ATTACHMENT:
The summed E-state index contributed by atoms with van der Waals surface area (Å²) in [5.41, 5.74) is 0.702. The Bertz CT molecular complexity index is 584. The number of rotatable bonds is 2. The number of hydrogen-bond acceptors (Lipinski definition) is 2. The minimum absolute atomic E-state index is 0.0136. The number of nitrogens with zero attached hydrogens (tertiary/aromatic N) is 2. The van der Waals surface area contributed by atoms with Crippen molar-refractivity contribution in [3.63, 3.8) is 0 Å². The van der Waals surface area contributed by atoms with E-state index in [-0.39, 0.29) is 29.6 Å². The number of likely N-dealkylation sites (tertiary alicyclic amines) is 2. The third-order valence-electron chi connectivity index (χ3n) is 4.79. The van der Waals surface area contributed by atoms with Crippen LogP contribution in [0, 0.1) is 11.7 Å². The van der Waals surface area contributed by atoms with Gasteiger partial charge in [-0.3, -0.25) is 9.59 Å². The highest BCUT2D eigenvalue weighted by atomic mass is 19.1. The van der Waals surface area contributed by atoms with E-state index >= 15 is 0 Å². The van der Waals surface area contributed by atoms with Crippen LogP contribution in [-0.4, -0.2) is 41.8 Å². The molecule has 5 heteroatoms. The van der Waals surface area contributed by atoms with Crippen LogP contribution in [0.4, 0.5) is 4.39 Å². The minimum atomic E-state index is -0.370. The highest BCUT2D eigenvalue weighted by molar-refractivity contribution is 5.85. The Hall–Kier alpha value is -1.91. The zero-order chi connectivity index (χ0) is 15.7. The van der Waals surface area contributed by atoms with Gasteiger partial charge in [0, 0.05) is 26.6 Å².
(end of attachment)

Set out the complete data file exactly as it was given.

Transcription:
The summed E-state index contributed by atoms with van der Waals surface area (Å²) in [5.41, 5.74) is 0.702. The Bertz CT molecular complexity index is 584. The number of rotatable bonds is 2. The number of hydrogen-bond acceptors (Lipinski definition) is 2. The minimum absolute atomic E-state index is 0.0136. The number of nitrogens with zero attached hydrogens (tertiary/aromatic N) is 2. The van der Waals surface area contributed by atoms with Crippen molar-refractivity contribution in [3.63, 3.8) is 0 Å². The van der Waals surface area contributed by atoms with E-state index in [-0.39, 0.29) is 29.6 Å². The number of likely N-dealkylation sites (tertiary alicyclic amines) is 2. The third-order valence-electron chi connectivity index (χ3n) is 4.79. The van der Waals surface area contributed by atoms with Crippen LogP contribution in [0, 0.1) is 11.7 Å². The van der Waals surface area contributed by atoms with Gasteiger partial charge in [-0.3, -0.25) is 9.59 Å². The highest BCUT2D eigenvalue weighted by atomic mass is 19.1. The van der Waals surface area contributed by atoms with E-state index >= 15 is 0 Å². The van der Waals surface area contributed by atoms with Crippen LogP contribution in [-0.4, -0.2) is 41.8 Å². The molecule has 5 heteroatoms. The van der Waals surface area contributed by atoms with Crippen LogP contribution in [0.4, 0.5) is 4.39 Å². The minimum atomic E-state index is -0.370. The highest BCUT2D eigenvalue weighted by molar-refractivity contribution is 5.85. The Hall–Kier alpha value is -1.91. The zero-order chi connectivity index (χ0) is 15.7. The van der Waals surface area contributed by atoms with Gasteiger partial charge in [0, 0.05) is 26.6 Å².